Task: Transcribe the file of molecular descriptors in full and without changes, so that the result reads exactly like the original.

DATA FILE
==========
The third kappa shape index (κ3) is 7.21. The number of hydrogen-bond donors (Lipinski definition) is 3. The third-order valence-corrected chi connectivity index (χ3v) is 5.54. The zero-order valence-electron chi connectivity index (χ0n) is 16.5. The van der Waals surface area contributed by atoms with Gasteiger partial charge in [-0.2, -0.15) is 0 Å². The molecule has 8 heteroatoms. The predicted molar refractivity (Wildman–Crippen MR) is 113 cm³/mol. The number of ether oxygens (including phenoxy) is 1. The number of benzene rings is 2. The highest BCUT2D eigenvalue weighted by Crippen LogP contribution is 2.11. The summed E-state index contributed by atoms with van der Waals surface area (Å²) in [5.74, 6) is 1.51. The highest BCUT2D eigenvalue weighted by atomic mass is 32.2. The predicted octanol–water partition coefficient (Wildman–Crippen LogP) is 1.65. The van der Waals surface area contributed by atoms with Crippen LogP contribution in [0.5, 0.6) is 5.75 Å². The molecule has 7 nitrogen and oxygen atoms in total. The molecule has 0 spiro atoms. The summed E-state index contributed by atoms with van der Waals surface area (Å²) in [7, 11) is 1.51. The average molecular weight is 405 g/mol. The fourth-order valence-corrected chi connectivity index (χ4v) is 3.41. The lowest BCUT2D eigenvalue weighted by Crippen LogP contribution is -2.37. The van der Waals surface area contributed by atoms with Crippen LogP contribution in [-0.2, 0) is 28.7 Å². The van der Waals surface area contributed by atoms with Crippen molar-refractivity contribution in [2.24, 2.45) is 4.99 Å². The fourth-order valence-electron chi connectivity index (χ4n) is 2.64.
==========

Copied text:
The third kappa shape index (κ3) is 7.21. The number of hydrogen-bond donors (Lipinski definition) is 3. The third-order valence-corrected chi connectivity index (χ3v) is 5.54. The zero-order valence-electron chi connectivity index (χ0n) is 16.5. The van der Waals surface area contributed by atoms with Gasteiger partial charge in [-0.2, -0.15) is 0 Å². The molecule has 8 heteroatoms. The predicted molar refractivity (Wildman–Crippen MR) is 113 cm³/mol. The number of ether oxygens (including phenoxy) is 1. The number of benzene rings is 2. The highest BCUT2D eigenvalue weighted by Crippen LogP contribution is 2.11. The summed E-state index contributed by atoms with van der Waals surface area (Å²) in [5.74, 6) is 1.51. The highest BCUT2D eigenvalue weighted by atomic mass is 32.2. The predicted octanol–water partition coefficient (Wildman–Crippen LogP) is 1.65. The van der Waals surface area contributed by atoms with Crippen LogP contribution in [0.5, 0.6) is 5.75 Å². The molecule has 7 nitrogen and oxygen atoms in total. The molecule has 0 spiro atoms. The summed E-state index contributed by atoms with van der Waals surface area (Å²) in [7, 11) is 1.51. The average molecular weight is 405 g/mol. The fourth-order valence-corrected chi connectivity index (χ4v) is 3.41. The lowest BCUT2D eigenvalue weighted by Crippen LogP contribution is -2.37. The van der Waals surface area contributed by atoms with Crippen LogP contribution in [-0.2, 0) is 28.7 Å². The van der Waals surface area contributed by atoms with Crippen molar-refractivity contribution in [2.24, 2.45) is 4.99 Å². The fourth-order valence-electron chi connectivity index (χ4n) is 2.64.